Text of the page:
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The recession in the early 2010s put a lid on acquisition activity among industrial product and services companies. The survivors had a chance to enjoy low cost structure with optimistic projections. The economy moving out of recession created an environment where the industrial acquisition-oriented companies could restart their growth engines. For some, it had been a while since an acquisition. It has been important that future integrations succeed to keep investors happy and minimize negative impact on profitable operations.

Following are five steps a growth-oriented company can take to ensure the growth engine runs well:

1. One brand = one company

There is a myth that it’s important to save an acquired industrial company’s brand following an acquisition or else risk the chance of losing customers. Our research has shown the brand is at the bottom of the list of corporate purchasing decisions. Brand = status in consumer markets, not in industrial markets. The more successfully integrated companies have established a single brand across the organization.

One brand sends a clear message to employees and the market. Following the acquisition, employees of the target company will spend more time working and less time worrying about legacy issues. Holding onto an acquired company’s brand after an acquisition makes it difficult for the market to truly understand the company’s identity. Is this a real company or just a confederation of independent entities? Lack of cohesiveness makes it difficult for investors to make educated decisions about purchasing stock in the growth-oriented company. Studies show that companies with multiple brands providing similar industrial services have a lower shareholder return than those with one brand.

2. Information transparency

Obtaining timely and accurate business information from an acquired organization is necessary to ensure compliance and operational efficiency. It is not good enough to integrate general ledgers so a single balance sheet, income statement, and cash flow statement can be generated for stockholders. That only provides high level financial information, nor critical information that drives behavior.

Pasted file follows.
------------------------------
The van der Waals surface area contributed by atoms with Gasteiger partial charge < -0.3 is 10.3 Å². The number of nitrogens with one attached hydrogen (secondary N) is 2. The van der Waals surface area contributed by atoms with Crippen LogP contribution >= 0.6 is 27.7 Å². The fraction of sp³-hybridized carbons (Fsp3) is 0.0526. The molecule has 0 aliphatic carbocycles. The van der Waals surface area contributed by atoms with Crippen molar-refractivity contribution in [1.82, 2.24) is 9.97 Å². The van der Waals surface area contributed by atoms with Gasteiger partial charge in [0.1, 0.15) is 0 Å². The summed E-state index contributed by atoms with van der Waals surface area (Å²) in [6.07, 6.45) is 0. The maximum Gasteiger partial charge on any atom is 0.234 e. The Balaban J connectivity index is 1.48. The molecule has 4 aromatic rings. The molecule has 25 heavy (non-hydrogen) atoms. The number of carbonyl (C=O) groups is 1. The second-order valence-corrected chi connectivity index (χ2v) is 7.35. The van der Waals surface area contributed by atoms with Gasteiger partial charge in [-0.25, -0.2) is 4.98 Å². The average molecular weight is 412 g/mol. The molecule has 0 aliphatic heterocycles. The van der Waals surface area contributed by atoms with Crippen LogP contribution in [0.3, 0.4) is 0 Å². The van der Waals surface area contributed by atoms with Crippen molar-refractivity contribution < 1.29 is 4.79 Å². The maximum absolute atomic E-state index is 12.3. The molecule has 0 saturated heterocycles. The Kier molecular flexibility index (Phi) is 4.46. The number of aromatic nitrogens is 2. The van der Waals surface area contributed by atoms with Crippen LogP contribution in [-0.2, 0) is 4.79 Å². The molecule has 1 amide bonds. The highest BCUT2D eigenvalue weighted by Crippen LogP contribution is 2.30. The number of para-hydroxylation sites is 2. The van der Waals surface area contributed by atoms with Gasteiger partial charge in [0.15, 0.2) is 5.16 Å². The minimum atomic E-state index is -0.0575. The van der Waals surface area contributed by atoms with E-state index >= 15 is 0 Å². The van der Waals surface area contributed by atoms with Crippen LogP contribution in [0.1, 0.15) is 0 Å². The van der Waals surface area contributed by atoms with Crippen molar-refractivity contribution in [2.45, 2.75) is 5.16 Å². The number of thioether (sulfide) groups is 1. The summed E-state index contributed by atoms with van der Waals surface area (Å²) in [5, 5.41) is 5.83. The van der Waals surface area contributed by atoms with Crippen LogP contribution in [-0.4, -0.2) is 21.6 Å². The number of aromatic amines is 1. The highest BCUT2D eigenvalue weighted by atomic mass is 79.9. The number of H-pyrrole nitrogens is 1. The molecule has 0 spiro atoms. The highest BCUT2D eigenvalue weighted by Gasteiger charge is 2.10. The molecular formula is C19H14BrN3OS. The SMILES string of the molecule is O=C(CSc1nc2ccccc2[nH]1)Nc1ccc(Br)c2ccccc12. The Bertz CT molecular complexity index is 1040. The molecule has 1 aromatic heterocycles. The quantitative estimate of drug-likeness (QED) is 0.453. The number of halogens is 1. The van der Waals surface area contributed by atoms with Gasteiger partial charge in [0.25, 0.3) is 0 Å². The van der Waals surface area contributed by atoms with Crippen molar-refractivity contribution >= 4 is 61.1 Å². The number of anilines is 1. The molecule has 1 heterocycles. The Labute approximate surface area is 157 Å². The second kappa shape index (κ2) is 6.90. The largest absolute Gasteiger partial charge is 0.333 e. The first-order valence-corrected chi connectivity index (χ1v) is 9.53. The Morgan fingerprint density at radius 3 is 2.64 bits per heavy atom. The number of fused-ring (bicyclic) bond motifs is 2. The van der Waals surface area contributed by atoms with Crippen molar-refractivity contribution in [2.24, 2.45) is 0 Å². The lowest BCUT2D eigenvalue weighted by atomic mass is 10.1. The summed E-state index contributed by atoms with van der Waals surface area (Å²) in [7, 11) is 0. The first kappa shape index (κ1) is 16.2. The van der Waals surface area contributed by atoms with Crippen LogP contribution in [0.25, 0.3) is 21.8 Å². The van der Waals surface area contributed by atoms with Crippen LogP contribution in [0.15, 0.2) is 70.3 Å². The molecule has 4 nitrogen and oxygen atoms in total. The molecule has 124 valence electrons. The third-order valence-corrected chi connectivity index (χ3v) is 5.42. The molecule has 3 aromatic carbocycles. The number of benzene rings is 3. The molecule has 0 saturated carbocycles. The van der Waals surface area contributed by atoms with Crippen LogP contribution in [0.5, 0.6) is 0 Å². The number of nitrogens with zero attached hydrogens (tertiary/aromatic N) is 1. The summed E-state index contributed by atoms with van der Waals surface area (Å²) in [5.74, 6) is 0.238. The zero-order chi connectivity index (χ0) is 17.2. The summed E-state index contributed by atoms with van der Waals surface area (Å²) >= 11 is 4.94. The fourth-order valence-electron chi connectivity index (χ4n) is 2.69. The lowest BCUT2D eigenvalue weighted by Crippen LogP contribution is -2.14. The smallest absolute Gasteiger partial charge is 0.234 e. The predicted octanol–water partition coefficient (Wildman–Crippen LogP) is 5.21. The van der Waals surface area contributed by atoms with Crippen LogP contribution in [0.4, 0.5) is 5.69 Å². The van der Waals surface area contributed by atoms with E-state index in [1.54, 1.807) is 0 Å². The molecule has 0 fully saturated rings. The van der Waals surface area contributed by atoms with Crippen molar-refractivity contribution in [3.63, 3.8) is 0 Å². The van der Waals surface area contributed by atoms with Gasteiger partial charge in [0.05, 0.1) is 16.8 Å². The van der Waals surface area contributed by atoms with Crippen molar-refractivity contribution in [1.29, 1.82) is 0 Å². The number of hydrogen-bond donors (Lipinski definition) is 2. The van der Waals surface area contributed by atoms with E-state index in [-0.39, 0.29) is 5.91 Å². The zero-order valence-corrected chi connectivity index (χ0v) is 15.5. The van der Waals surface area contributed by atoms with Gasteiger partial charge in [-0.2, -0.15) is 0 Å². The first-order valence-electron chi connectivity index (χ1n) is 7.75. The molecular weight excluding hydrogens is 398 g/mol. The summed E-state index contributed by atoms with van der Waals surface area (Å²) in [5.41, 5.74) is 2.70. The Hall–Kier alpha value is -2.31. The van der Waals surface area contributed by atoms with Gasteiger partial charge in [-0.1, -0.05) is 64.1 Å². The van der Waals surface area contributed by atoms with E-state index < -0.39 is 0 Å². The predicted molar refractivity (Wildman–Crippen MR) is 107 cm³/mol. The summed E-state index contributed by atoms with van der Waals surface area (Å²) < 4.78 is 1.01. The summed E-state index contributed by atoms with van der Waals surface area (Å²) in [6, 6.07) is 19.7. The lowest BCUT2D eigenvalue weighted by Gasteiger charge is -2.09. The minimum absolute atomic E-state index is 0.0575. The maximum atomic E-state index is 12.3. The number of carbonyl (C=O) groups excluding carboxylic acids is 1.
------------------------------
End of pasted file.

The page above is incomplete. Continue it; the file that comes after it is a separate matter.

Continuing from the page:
Developing a process for defining and gathering critical information from operations, finance, and sales will drive transparency to critical information. Companies need to identify and develop performance measures that can be captured consistently and leveraged across the company. Once the measures have been defined, a well-controlled reporting process should be implemented to allow management to monitor critical business activities.

3. Functional accountability

A key strategy for achieving the planned efficiencies by integrating the new organization is through standardization of processes. One simple way to help accelerate the adoption of these processes is to implement a functional reporting structure. This could mean that Division Controllers have a solid line reporting relationship to a Corporate Controller instead of the Division Operations VPs. A dotted line relationship to the Division Operations VPs can remain for operational accountability. This dual reporting structure helps these critical positions adopt and implement standardized processes across the company more rapidly.

4. Infiltrate the organization

One of the most significant integration challenges is getting people to understand and accept that they are part of a new operating model. One of the quickest ways to do this is to assign the best resources to positions throughout the organization, ensuring the right cross-pollination of ideas and culture.

The new organization benefits through the formal and informal network in which the “infiltrators” operate. When questions arise, the “infiltrators” can quickly reach into their network to get answers or share the historical perspectives that drive how the acquired company should be operating. When best practices are identified, they can be shared quickly through the network.

5. Our way or the highway

Resistance to the new organization’s ways will occur from those who don’t like change. The source of this resistance could be within either of the companies involved in the acquisition. If this resistance cannot be overcome by certain staff, they should be sternly encouraged to find opportunities elsewhere. In our research, we have found more than 80% of executives in post-merger situations wish they would have acted more decisively with the resistors.

If these individuals are not won over or re-tasked quickly, they can easily pollute the well and make it difficult to create and sustain the right culture for the new organization. It is often better to find an exit path for naysayers than to try convincing them things are better now than before.

None of these steps are easy. However, they are necessary to help ensure an acquisition-oriented industrial company obtains the benefits of new additions to the organization. Otherwise, the acquisition-oriented company may face unnecessary challenges with employees, customers, vendors, and shareholders.

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